Elisabeth's Reviews > Persuasion

Persuasion by Jane Austen
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Mar 24, 2012

it was amazing
bookshelves: classics, outread-aubrey-challenge-2013, favorites

2018 re-read

I think the definition of a great book is one that you can glean something fresh from every time you revisit it at different stages of your life—and Jane Austen's books fit that definition. On this re-read of Persuasion the thing that struck me most was its tone of maturity compared to her other books; both in the style, which has a little added color and detail and one could almost say liveliness; and also in the story itself. One way this shows up, I think, is that Anne Elliot herself is a person of more wisdom and discernment than any of Austen's other heroines except Elinor Dashwood. Emma Woodhouse and even Elizabeth Bennet, despite their intelligence, need some definite event to open their eyes to the true nature of certain people in their lives; but Anne, even before she receives full revelation of William Elliot's character, already has discernment enough to decide that there is something "off" about him and that he is not the man for her.

Another thing I noticed: in her earlier books, Austen gets a lot of comic mileage out of snobs, bores, selfishness and frivolity (you could even say there's a lot more dinners and dancing). While in Persuasion we still get satire of this kind with Sir Walter Elliot and his daughter Elizabeth, I get the sense that Austen herself, like Anne, is glad to turn away from those characters and spend time with the sincere, genuine people in the novel. Persuasion seems to show more appreciation for nice characters, which is really a refreshing thing to find not just in Austen's oeuvre but in literature and life in general.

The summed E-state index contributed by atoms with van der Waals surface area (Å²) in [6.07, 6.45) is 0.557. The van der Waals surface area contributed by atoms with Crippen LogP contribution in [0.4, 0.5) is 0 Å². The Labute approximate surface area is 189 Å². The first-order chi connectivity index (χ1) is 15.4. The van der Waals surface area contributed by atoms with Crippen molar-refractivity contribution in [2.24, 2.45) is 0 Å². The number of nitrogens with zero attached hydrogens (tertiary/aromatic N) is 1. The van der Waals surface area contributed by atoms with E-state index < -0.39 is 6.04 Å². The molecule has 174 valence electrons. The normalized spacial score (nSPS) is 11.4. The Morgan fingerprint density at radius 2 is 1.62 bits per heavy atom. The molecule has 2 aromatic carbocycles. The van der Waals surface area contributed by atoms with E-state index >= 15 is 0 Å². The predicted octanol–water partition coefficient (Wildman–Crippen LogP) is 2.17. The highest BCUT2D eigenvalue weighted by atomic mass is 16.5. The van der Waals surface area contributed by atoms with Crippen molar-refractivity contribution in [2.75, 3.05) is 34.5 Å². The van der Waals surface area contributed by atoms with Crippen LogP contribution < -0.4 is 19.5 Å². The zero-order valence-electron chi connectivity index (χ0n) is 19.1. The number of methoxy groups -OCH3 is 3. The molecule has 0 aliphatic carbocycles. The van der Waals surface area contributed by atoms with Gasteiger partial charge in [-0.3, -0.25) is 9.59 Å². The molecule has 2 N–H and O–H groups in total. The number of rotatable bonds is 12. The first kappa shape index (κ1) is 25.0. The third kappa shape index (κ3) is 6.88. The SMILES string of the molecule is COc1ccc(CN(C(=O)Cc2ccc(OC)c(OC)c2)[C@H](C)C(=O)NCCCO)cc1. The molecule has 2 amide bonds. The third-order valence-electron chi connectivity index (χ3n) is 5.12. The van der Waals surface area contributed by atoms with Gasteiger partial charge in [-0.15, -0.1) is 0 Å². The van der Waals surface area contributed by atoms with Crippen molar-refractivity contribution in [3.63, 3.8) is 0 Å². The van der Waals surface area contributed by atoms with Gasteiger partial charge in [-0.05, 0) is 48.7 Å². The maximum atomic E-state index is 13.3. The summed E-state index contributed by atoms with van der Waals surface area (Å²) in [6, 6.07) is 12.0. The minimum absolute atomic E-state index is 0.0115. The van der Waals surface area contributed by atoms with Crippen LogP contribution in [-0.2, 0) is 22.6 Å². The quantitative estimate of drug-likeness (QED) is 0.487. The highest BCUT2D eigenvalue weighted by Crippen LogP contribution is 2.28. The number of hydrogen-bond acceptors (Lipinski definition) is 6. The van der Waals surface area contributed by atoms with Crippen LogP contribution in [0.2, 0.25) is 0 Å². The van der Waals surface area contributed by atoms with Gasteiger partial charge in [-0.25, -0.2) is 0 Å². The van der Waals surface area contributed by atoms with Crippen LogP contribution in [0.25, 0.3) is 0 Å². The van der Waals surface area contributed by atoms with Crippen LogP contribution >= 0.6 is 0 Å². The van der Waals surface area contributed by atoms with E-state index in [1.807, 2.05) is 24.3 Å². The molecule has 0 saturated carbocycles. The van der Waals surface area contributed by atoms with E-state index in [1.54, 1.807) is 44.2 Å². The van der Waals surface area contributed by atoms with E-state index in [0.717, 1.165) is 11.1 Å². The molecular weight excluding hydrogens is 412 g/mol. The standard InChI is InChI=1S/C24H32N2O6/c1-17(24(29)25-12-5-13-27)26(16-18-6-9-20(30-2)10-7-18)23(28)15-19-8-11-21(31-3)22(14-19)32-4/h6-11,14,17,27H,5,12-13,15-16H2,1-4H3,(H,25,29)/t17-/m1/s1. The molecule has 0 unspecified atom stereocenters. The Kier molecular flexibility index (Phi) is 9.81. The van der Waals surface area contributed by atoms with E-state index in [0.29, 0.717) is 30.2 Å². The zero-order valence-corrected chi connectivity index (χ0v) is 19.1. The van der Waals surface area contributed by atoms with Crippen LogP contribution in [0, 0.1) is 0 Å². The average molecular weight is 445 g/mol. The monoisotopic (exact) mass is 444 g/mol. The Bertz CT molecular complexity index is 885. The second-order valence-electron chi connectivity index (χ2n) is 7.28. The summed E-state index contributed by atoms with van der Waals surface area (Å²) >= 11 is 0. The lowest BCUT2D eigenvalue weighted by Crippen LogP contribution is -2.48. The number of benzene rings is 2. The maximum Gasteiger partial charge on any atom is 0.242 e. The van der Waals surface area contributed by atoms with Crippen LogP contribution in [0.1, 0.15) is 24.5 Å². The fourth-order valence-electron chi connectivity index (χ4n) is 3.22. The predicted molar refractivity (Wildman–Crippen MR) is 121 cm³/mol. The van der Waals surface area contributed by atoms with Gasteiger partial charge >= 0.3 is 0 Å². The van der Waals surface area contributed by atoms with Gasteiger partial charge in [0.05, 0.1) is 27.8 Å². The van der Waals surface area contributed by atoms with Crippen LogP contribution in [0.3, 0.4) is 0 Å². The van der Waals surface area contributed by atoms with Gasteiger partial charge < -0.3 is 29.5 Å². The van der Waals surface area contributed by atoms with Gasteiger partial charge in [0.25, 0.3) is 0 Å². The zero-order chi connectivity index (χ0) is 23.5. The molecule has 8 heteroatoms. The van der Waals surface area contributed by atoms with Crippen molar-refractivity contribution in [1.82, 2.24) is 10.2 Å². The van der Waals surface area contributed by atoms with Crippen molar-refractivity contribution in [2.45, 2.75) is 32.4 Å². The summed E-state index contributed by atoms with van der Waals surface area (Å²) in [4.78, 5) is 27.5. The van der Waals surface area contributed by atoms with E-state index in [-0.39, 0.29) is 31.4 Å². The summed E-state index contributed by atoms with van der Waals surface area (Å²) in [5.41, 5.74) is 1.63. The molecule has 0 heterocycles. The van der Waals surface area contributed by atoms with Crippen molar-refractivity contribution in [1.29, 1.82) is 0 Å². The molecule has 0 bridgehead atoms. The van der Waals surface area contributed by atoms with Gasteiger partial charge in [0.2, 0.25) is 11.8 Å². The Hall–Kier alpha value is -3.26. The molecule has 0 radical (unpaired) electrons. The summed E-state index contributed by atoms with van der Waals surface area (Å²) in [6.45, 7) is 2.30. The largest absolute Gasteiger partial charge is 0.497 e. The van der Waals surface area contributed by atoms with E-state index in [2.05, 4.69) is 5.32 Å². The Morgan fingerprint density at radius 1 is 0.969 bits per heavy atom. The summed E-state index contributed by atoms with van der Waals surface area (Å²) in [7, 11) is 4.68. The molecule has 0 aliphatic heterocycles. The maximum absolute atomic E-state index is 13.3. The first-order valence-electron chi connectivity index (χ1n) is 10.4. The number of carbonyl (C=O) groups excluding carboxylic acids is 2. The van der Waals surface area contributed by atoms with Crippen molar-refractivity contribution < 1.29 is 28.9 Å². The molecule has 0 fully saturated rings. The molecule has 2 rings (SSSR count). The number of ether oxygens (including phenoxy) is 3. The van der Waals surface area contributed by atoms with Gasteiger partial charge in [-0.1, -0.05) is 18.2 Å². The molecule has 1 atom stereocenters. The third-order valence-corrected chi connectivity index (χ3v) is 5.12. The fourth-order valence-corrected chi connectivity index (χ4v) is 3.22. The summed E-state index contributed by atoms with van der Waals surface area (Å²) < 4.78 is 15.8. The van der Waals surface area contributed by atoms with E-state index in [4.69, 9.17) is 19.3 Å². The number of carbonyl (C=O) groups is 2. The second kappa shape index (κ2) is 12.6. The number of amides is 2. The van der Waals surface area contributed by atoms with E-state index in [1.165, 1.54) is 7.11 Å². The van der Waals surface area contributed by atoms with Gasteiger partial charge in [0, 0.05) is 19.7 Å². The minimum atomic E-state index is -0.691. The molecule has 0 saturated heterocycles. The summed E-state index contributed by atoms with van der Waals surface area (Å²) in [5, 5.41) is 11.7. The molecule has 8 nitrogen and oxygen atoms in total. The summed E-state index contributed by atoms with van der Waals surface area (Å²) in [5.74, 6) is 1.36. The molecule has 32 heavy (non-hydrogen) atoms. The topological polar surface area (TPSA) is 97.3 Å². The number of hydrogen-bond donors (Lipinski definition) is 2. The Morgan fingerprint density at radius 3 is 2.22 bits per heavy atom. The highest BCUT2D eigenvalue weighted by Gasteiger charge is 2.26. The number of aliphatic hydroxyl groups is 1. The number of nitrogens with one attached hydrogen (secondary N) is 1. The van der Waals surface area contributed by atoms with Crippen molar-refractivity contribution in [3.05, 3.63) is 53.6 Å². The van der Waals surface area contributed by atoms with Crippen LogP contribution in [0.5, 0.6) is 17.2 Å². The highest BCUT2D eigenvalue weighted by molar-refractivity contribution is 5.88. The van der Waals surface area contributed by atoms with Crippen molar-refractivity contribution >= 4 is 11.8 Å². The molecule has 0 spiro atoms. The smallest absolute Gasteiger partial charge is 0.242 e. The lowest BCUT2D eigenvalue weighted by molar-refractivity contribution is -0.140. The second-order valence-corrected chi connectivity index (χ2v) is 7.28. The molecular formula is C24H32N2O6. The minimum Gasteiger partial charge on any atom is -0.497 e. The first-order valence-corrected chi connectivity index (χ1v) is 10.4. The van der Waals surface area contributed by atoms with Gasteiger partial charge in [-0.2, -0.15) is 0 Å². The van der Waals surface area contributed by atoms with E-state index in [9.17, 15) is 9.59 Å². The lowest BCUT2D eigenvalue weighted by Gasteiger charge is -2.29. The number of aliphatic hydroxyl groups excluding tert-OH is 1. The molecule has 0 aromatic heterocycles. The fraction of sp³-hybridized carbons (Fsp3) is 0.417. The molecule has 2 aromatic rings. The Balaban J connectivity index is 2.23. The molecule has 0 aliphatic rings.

2013 re-read

I hadn't re-read this book in a while, and I'd forgotten just how wonderful it is. It's definitely one of my favorite Austen novels. Anne Elliot is a quieter but tremendously appealing heroine; we can empathize with her and feel what she feels. She is a sensitive person who experiences a great deal of emotion, both painful and pleasurable, yet is called upon to conceal most of it. I think there is a heightened sense of characters' feeling and emotions in general in Persuasion, compared to Austen's other novels. There are also much clearer and detailed physical descriptions of people and places, though I don't think Austen ever goes so far as to tell us what color hair someone has!

Another thing that particularly struck me on this reading is that Persuasion seems to contain a much larger number of happy and pleasant people—the Crofts, the Harvilles, the Musgroves, Mrs. Smith. The Crofts are some of the most charming characters in all of Austen, and probably the nicest example of a happy married couple in all her books. Even Lady Russell, though she can be regarded as an antagonist for the role her advice has played in Anne's initial unhappiness, is depicted as a woman of sense and kindness, who in spite of her shortcomings is still a true friend to Anne, and is willing to admit her misjudgment of both Captain Wentworth and Mr. Elliot.
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Reading Progress

Finished Reading
March 24, 2012 – Shelved
June 27, 2012 – Shelved as: classics
June 16, 2013 – Shelved as: outread-aubrey-challenge-2013
February 7, 2018 – Shelved as: favorites

Comments (showing 1-2 of 2) (2 new)

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Katie  Hanna My favorite Austen novel.

Marquise Well put! I find it's very true that what age you read her novels affects how you react to them. Perhaps that's largely why this is my favourite of all her novels, I read it at a more mature age than the others.

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